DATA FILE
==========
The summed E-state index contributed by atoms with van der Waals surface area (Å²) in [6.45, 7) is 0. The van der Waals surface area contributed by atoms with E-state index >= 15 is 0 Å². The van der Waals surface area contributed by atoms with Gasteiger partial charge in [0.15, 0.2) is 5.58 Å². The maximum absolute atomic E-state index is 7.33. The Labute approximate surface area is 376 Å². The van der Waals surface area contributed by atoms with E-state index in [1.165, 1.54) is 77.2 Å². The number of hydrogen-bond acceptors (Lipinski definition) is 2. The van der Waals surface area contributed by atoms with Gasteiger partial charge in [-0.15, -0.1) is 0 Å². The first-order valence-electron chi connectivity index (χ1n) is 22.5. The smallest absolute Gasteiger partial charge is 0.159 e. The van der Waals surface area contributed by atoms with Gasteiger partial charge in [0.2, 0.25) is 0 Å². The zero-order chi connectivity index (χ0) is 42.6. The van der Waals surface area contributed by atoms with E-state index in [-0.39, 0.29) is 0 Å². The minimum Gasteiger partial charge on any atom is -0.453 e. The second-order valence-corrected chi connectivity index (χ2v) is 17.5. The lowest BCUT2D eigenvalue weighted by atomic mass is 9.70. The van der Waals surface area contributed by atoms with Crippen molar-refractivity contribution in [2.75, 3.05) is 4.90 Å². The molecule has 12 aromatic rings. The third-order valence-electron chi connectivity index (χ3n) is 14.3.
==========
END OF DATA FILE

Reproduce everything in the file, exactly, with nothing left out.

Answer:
The summed E-state index contributed by atoms with van der Waals surface area (Å²) in [6.45, 7) is 0. The van der Waals surface area contributed by atoms with E-state index >= 15 is 0 Å². The van der Waals surface area contributed by atoms with Gasteiger partial charge in [0.15, 0.2) is 5.58 Å². The maximum absolute atomic E-state index is 7.33. The Labute approximate surface area is 376 Å². The van der Waals surface area contributed by atoms with E-state index in [1.165, 1.54) is 77.2 Å². The number of hydrogen-bond acceptors (Lipinski definition) is 2. The van der Waals surface area contributed by atoms with Gasteiger partial charge in [-0.15, -0.1) is 0 Å². The first-order valence-electron chi connectivity index (χ1n) is 22.5. The smallest absolute Gasteiger partial charge is 0.159 e. The van der Waals surface area contributed by atoms with Gasteiger partial charge in [0.2, 0.25) is 0 Å². The zero-order chi connectivity index (χ0) is 42.6. The van der Waals surface area contributed by atoms with E-state index in [-0.39, 0.29) is 0 Å². The minimum Gasteiger partial charge on any atom is -0.453 e. The second-order valence-corrected chi connectivity index (χ2v) is 17.5. The lowest BCUT2D eigenvalue weighted by atomic mass is 9.70. The van der Waals surface area contributed by atoms with Crippen molar-refractivity contribution in [2.75, 3.05) is 4.90 Å². The molecule has 12 aromatic rings. The third-order valence-electron chi connectivity index (χ3n) is 14.3.